FGF E-Package
The Reactionary Utopian (classic)
January 18, 2012

Reagan v. Clinton 
A classic by Joseph Sobran
fitzgerald griffin foundation

Even those who consider Ronald Reagan something less than the ideal conservative must miss him as they observe Bill Clinton’s handling of the Elián Gonzalez case.

“Mr. Gorbachev, tear down that wall!” Reagan’s ringing challenge to Mikhail Gorbachev to destroy the Berlin Wall was one of the most stirring moments of his administration. It resounded throughout the world, including the Communist world. Without firing a shot, Reagan dealt a tremendous blow to the legitimacy of Communism. If Clinton had been president, he’d have pretended the Wall wasn’t there.

American liberals deplored Reagan’s “bellicosity,” his “Manichean” view that Communism was a horror and the Soviet Union an “evil empire.” But his words had their effect. A few years later the infamous Wall came down. When the Soviet Empire crumbled, it appeared that even liberals finally realized that Reagan’s view of Communism was shared by everyone who had lived under Communism.

It shouldn’t have taken the destruction of the Wall to prove that; the Wall itself was sufficient testimony. Communism is a system that has to lock people in, threatening them with death if they try to escape from its “utopia.”

Cuba being an island, Fidel Castro’s version of the Berlin Wall is a fleet of gunboats that patrol the shorelines and shoot those trying to flee by water. Elián Gonzalez’s mother was on a small boat that managed to elude Castro’s killers.


Castro’s philosophy was stated succinctly by Luis Fernandez, a Cuban diplomat in Washington: Elián is “a possession of the Cuban government.” That is the issue here. Castro and his flunkeys don’t even pretend to be supporting the rights of Elián’s father. Under Communism, all are slaves of the state, mere “possessions” of the government; now the Cuban state wants its property back so it can turn him into a good little Communist.

Castro even has a special term of abuse for those who try to escape: “worms.” He needs such a term because so many Cubans do want to leave. Most countries don’t have that problem and don’t feel compelled to revile their emigrants. Communist countries always do.

In contrast to Reagan, Clinton has said nothing to challenge Castro’s right to the moral high ground in this case; hasn’t retorted to Castro’s bluster that the United States has “kidnapped” Elián; hasn’t said a word in praise of Elián’s mother’s courage; hasn’t questioned the legitimacy of Cuban Communism.

It would be easy, and inspiring, for Clinton to make even a brief Reaganesque statement condemning Castro’s tyranny and demanding that he let Cubans migrate freely. But Clinton, who is forever pulpiteering in behalf of “our children,” values good relations with Castro above human liberty, and in particular above the welfare of the child who is at the center of this drama. He thinks children must be protected against tobacco and guns, but not against a totalitarian state.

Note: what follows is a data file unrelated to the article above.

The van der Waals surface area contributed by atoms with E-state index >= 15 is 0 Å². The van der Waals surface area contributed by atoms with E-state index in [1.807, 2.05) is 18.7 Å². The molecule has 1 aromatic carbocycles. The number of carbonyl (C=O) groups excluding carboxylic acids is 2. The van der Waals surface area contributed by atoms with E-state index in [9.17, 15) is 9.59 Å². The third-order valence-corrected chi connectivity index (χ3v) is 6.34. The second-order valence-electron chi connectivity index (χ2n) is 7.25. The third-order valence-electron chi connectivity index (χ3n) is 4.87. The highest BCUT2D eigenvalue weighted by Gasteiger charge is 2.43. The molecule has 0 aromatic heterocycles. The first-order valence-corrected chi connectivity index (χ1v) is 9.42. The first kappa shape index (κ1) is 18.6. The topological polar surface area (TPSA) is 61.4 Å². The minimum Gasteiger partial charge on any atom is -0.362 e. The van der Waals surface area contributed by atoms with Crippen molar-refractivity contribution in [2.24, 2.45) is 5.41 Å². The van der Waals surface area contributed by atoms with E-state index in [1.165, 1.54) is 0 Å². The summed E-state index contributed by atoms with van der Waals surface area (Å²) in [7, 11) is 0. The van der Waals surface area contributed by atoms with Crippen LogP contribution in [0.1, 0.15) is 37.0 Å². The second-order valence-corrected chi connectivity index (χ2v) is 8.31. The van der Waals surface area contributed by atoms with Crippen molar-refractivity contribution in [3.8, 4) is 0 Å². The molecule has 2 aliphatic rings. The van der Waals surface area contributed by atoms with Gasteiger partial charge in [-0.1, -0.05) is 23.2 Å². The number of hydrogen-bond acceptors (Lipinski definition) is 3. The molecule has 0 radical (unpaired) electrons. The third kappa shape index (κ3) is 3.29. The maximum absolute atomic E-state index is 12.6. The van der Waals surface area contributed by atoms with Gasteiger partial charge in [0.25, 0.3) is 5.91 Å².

Unlike most previous presidents, Clinton doesn’t see himself as the leader of a country that takes pride in standing for freedom. He doesn’t feel viscerally that he is the moral opposite of a Castro. So he isn’t inclined to argue with Castro about principle in order to dramatize the difference between American liberty and Communism — assuming he even thinks there are significant moral differences between the two. Maybe the greying New Leftist of the Sixties just can’t bring himself to criticize Fidel, an icon of the New Left.

If anything is more shameful than Clinton’s moral cowardice, it’s the bitter hostility of the liberal press to the Miami Cubans who have escaped Castro and want to protect Elián from him too. Liberals accuse the exiled Cubans of “politicizing” Elián’s case for insisting on his right to be free. The New York Times suggests that “their animosity toward Fidel Castro, the Cuban leader” has “clouded their judgment.” The truth is that the Cuban exiles’ experience of the Cuban “leader” has given them clearer judgment than the Times, which has plenty of vitriol for the “obdurate foes of Mr. Castro,” but none for “Mr. Castro” himself.

If Clinton wants a memorable “legacy,” he could stand up to Fidel Castro — not militarily, but morally. But he won’t. Faced with a Communist tyrant, our most voluble president has developed laryngitis.

The Reactionary Utopian archives

*Editor's Note: In 1999, Elián Gonzalez was the only survivor on a boat of people fleeing Communist Cuba. (His mother and many others drowned.) With no warning, in the middle of the night on April 22, 2000, agents of the U.S. Immigration and Naturalization Service stormed Elián's uncle's Miami residence, captured the 6-year old boy at gunpoint, and sent him back to Cuba, greatly pleasing Fidel Castro.

Copyright © 2012 by the Fitzgerald Griffin Foundation. All rights reserved. This column was published originally by Griffin Internet Syndicate on April 6, 2000.

Joe Sobran was an author and a syndicated columnist. See bio and archives of some of his columns.

Watch Sobran's last TV appearance on YouTube.

Learn how to get a tape of his last speech during the FGF Tribute to Joe Sobran in December 2009.

Fitzgerald Griffin Foundation
344 Maple Avenue West, #281
Vienna, VA 22180
@ 2024 Fitzgerald Griffin Foundation